Government Accountability

City & State Government Accountability

Mark Peters and Lesley Brovner have extensive experience working to ensure governmental accountability.  From 2014 through 2018 Peters and Brovner served as Commissioner and First Deputy Commissioner of the Department of Investigation, New York City’s Inspector General.  At DOI, they had jurisdiction to investigate any New York City agency, officer, elected official or employee of the City, as well as those who do business with or receive benefits from the City.   In their time at DOI, they investigated hundreds of matters, many of which resulted in prosecution.  They issued over 50 reports into city agencies and authorities, including the NYPD, Department of Buildings (DOB), and New York City Housing Authority (NYCHA) and were responsible for creating compliance plans for city agencies that included preventive controls and operational reforms to improve the way the City runs.

In private practice, Peters and Brovner have represented multiple government contractors.  Additionally, they have brought lawsuits against the government to force it to comply with its obligations and have worked with companies to obtain pre-litigation governmental compliance.

New York State & The Audit Process

The Office of the New York State Comptroller has the constitutional authority to conduct financial, compliance and performance audits of all State and New York City agencies, including their associated facilities, institutions, board and program activities, as well as virtually all public benefit corporations. The Comptroller also has the authority to audit the records of private firms and nonprofit organizations which are awarded contracts by, or receive funding from, these government entities.

The NY State Comptroller conducts 3 types of audits: performance, financial/compliance and attestation.

  • Performance Audits – assess the performance of a government organization, program, activity, or function.
  • Financial/Compliance Audits – access whether an entity’s financial information is presented fairly, and/or on an entity’s internal controls and compliance with contracts, laws and regulations.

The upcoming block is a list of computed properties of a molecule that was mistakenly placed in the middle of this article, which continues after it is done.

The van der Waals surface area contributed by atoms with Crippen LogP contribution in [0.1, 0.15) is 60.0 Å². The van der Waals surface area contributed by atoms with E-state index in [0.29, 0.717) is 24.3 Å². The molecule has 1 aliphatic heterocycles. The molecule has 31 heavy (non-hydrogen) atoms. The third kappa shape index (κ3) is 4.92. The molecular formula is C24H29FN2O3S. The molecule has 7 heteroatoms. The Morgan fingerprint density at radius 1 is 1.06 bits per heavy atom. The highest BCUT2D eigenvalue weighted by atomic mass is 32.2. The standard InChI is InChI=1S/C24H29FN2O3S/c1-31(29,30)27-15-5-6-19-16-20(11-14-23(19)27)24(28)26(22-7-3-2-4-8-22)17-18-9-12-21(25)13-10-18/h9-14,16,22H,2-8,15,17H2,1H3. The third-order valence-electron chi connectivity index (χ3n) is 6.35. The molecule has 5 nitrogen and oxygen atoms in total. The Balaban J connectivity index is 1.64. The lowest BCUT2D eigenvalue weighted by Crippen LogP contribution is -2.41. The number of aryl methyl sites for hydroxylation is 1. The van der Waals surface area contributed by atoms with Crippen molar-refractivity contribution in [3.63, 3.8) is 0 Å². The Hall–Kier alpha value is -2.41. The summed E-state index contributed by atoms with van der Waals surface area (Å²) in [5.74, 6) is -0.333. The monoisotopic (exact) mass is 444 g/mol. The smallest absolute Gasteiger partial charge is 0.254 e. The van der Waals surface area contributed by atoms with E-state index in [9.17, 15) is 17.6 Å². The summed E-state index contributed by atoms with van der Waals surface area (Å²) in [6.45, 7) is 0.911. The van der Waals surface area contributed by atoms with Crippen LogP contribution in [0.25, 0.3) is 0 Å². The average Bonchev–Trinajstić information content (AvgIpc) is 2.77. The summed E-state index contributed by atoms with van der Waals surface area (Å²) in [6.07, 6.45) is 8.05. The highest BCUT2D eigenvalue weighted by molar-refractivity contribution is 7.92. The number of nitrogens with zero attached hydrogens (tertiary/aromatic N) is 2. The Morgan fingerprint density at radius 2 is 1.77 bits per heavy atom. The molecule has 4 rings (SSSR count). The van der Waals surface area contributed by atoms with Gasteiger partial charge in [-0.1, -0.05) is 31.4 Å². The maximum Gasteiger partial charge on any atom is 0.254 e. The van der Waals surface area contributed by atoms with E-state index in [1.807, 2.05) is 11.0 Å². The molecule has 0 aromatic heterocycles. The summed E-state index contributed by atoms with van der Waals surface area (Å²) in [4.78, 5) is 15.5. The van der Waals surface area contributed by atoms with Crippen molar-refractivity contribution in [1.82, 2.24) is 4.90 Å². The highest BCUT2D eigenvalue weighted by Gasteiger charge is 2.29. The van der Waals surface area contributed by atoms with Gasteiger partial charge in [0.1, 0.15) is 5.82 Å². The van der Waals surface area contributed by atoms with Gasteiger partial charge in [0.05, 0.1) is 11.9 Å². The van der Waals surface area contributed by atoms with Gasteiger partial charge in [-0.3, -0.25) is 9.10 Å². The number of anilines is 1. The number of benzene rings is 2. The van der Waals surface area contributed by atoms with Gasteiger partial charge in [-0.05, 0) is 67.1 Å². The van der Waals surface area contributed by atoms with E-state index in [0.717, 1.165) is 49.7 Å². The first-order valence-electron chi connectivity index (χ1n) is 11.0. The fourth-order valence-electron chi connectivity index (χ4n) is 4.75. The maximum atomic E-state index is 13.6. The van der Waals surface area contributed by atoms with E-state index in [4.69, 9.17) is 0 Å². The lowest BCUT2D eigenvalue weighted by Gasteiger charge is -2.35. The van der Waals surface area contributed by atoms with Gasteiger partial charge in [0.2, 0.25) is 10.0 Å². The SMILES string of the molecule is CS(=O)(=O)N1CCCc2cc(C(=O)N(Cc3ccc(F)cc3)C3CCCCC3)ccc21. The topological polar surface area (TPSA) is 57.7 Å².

• Attestation Engagement – consists of a review of an agreed upon procedure and a report on the results. These can cover a broad range of financial or nonfinancial subjects and can be part of a financial or performance audit.

Relatedly, the New York City Comptroller conducts performance and financial audits of all City agencies and reviews City contracts for integrity, accountability and fiscal compliance.

Mismanagement of Government Contracts

City and State Governments are accountable to their citizens and business partners in a variety of ways.  We represent companies and individuals who do business with the government and are faced with the government’s failure to abide by their legal, statutory and contractual obligations.  We represent multiple companies who have done work for government entities and now have contractual disputes with those entities.  

What is the Internal Control Act

The New York State Internal Control Act was first passed in 1987 and later amended in 1999.  It requires, among other things, that all state agencies have internal control procedures and appoint an internal control officer.  It further requires internal audits of select agencies and independent third-party audits of the Executive Chamber and the Division of the Budget.

Speak with an Experienced Attorney

The attorneys at the law offices of Peters Brovner LLP focus on assisting clients who need to hold the government accountable for its legal, statutory, and contractual obligations.  If you or someone you know has a contractual or regulatory dispute with the government, please reach out to the firm for a free initial consultation and case evaluation.